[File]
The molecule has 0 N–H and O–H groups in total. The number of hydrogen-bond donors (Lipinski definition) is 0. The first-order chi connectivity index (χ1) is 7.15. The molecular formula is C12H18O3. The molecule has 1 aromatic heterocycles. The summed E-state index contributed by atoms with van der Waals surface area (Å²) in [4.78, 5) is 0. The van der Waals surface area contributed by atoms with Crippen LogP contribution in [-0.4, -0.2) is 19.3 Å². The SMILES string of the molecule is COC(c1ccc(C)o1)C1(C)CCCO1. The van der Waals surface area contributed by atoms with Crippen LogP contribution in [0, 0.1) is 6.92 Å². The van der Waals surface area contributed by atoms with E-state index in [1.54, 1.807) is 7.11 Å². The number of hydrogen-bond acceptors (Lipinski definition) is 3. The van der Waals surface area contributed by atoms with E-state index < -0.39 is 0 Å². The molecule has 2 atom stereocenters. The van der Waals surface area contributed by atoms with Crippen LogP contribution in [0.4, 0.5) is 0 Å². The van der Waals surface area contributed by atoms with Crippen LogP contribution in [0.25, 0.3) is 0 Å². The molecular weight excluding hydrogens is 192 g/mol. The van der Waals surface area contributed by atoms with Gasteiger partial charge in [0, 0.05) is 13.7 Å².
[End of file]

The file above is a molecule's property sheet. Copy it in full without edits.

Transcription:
The molecule has 0 N–H and O–H groups in total. The number of hydrogen-bond donors (Lipinski definition) is 0. The first-order chi connectivity index (χ1) is 7.15. The molecular formula is C12H18O3. The molecule has 1 aromatic heterocycles. The summed E-state index contributed by atoms with van der Waals surface area (Å²) in [4.78, 5) is 0. The van der Waals surface area contributed by atoms with Crippen LogP contribution in [-0.4, -0.2) is 19.3 Å². The SMILES string of the molecule is COC(c1ccc(C)o1)C1(C)CCCO1. The van der Waals surface area contributed by atoms with Crippen LogP contribution in [0, 0.1) is 6.92 Å². The van der Waals surface area contributed by atoms with E-state index in [1.54, 1.807) is 7.11 Å². The number of hydrogen-bond acceptors (Lipinski definition) is 3. The van der Waals surface area contributed by atoms with E-state index < -0.39 is 0 Å². The molecule has 2 atom stereocenters. The van der Waals surface area contributed by atoms with Crippen LogP contribution in [0.4, 0.5) is 0 Å². The van der Waals surface area contributed by atoms with Crippen LogP contribution in [0.25, 0.3) is 0 Å². The molecular weight excluding hydrogens is 192 g/mol. The van der Waals surface area contributed by atoms with Gasteiger partial charge in [0, 0.05) is 13.7 Å².